Bass legend tells FBPO all about his lengthy career, how he became a “Stick” player and more!
Tony Levin is a virtuoso of both the electric bass and Chapman Stick. Born in Boston, MA, Levin studied upright bass and tuba while growing up and even formed his own barbershop quartet. After attending Eastman School of Music, Tony relocated to New York City, where he ultimately became an extremely prolific session bassist.
Well known for his longstanding tenures with Peter Gabriel and King Crimson, as well as collaborations with Adrian Belew, Robert Fripp, Bill Bruford and several others, Tony has also worked with an incredibly wide range of artists. Throughout the course of his brilliant career, Levin has recorded and/or toured with Paul Simon, Lou Reed, Etta James, Buddy Rich, James Taylor, Yes, Phoebe Snow, Warren Zevon, Pink Floyd, Mark Knopfler, John Lennon, Melissa Manchester, Liza Minnelli, Rick Springfield, Carly Simon, Kenny Loggins, Peter Frampton, Chuck Mangione, Todd Rundgren and countless others.
Tony is a founding member of Stick Men, where he showcases his talent on the Chapman Stick. Levin continues to record, perform and tour regularly throughout the United States and abroad.
FBPO: How would you describe your musical upbringing?
TL: Two influences were quite strong: My love of classical music and my older brother, Pete, playing jazz albums all the time. I listened mostly to classical and took piano lessons, then bass lessons, in that genre. I was also in a “combo,” of course, from about 11 years old, but my main focus was on orchestral playing.
Though I wasn’t passionate about the jazz I was hearing, I realized years later that it did indeed have an effect on my musical sensibility. I’d venture to say that the way I heard Oscar Pettiford playing jazz bass – he was on a lot of the albums Pete was playing, and I still know those bass lines by heart – the way he was approaching jazz bass lines is similar to the way I would, much later, try to formulate rock and pop bass parts. It’s not so easy to describe exactly what it is, but, in simple terms, it’s finding just the right notes and playing them with just the right feel.
FBPO: You were pretty well steeped in classical music for a long time. How did you get so immersed in the whole rock scene?
TL: I was lucky, in music school, to team up with drummer Steve Gadd for local gigs. Though mostly jazz, we had a group with keyboardist/singer Mike Holmes that we tried to make a go of in NYC much later. I’d say after classical, I played more jazz than rock for a few years, then made a direction change to try to play more rock. Since then, I’ve always thought of myself as a rock player who plays some jazz, rather than a jazz player playing rock.
The classical music influence helped me quite a bit in rock, especially progressive rock, with its complexities. I remain a fan of classical music, though I rarely get to play it now. One exception was the California Guitar Trio, who asked me to play on a few pieces on their recent record. We played some Bach and Shubert’s “Ave Maria,” which I played on the NS Electric Cello.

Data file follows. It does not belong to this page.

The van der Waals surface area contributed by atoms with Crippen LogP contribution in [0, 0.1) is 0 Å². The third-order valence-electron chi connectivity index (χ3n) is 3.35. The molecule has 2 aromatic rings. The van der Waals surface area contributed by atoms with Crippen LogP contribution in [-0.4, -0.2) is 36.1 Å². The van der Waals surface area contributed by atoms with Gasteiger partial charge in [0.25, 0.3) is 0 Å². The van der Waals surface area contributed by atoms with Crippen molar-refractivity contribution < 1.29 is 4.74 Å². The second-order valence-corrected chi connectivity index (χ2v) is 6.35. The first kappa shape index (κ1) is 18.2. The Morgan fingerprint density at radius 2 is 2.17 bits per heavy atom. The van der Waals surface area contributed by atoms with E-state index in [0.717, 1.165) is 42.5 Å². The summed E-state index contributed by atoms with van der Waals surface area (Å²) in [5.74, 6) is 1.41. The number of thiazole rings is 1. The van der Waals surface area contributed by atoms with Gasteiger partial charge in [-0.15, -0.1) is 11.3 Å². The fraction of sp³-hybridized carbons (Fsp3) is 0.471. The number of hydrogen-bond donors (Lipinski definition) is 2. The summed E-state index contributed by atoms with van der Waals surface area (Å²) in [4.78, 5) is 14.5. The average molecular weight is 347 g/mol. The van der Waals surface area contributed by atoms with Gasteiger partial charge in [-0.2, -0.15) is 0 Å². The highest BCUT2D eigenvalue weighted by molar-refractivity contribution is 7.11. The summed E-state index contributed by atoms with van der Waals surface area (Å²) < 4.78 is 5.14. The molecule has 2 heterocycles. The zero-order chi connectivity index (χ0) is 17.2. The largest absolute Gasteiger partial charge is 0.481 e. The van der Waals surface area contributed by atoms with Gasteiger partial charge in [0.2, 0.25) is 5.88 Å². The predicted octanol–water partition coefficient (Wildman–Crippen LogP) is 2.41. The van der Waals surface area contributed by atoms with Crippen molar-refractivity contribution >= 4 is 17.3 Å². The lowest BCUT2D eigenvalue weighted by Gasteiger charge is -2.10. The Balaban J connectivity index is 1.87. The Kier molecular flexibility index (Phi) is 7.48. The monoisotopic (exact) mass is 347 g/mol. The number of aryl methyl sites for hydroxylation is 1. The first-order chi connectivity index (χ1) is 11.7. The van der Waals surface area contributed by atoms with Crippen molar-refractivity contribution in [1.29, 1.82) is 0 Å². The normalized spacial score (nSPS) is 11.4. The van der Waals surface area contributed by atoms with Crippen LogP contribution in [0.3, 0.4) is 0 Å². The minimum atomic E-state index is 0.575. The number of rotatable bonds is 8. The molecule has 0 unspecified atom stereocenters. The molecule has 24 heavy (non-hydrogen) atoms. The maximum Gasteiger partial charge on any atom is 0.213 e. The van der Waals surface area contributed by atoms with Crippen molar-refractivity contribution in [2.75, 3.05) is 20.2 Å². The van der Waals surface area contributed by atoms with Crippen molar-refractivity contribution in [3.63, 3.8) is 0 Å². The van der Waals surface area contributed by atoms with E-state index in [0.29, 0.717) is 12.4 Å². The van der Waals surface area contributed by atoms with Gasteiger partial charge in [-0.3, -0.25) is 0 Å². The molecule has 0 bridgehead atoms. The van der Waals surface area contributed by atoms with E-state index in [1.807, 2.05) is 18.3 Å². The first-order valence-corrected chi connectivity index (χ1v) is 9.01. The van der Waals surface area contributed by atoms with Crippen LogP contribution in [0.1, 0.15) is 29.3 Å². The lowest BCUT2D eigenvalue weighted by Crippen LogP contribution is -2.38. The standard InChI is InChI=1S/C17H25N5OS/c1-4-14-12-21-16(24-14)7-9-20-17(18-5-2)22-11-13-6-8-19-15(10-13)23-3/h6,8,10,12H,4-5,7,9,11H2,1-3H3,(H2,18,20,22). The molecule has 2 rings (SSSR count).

FBPO: I remember seeing an interview with you once where you said you never really set out to be a session player, but it started happening little by little until, eventually, it just snowballed. Did I understand you correctly?
TL: I moved to New York, fell into a band called “Aha, the Attack of the Green Slime Beast,” which had offers from record labels – remember back then? – but very little work. I was offered some jingle sessions, then record sessions, which helped pay the bills. The band ended and the sessions got more frequent. I didn’t mind doing them, but really had my eye out for a rock band I could join.
When fortune brought me to Peter Gabriel’s first solo album after he left Genesis, he asked me to tour with him and I happily pretty much said goodbye to being a full-time session player. In those days, to be that, you had to stay in town all the time. My thanks go to Bob Ezrin, the producer of that album, who liked my hard rock playing and had already brought me in on Alice Cooper records and Lou Reed’s Berlin. Years later he invited me to play bass on Pink Floyd’s Momentary Lapse of Reason. So there’s a whole career of great stuff just from Bob’s invitation.
FBPO: So that’s when your career really began to take off? After those first Peter Gabriel sessions?
TL: Pretty much. Producer Bob Ezrin having me play on Peter’s first record led me to meeting Robert Fripp and getting out on the road with Peter, which was pivotal for me. Joining King Crimson, in 1980, was another big step I was lucky to be able to take.
FBPO: Tell me about the movie you did with Paul Simon, One Trick Pony, along with Eric Gale, Richard Tee and Steve Gadd. You don’t hear too many people talking about it, but I remember really being able to relate to the story. What was it like being in a full-length feature motion picture?
TL: Being part of a movie was really different than making albums and different than what I’d expected. We were on location in Cleveland for about a month to do the band sections of the film, with other bits done in New York later. The Holiday Inn becomes your home. You’re expected onsite pretty early in the morning, even if you aren’t needed till much later. And there are production assistants to make sure you get there and stay there!
Doing your scenes is pretty easy. Mostly, it’s just waiting around. In that sense, it’s a bit like doing recording sessions, when they’re getting drum sounds, but a month is pretty different than a couple of days.
I was impressed by the film crew, too. There were about fifty people in all, being something like a family, many having worked on other movies together. Everyone enjoyed their job and there was a great sense of professionalism in every aspect of the movie making. As a photographer, I got to share the “short ends” of the 35mm film reels, which can be used in cameras. It’s a cool kind of film, unlike any I’d used before.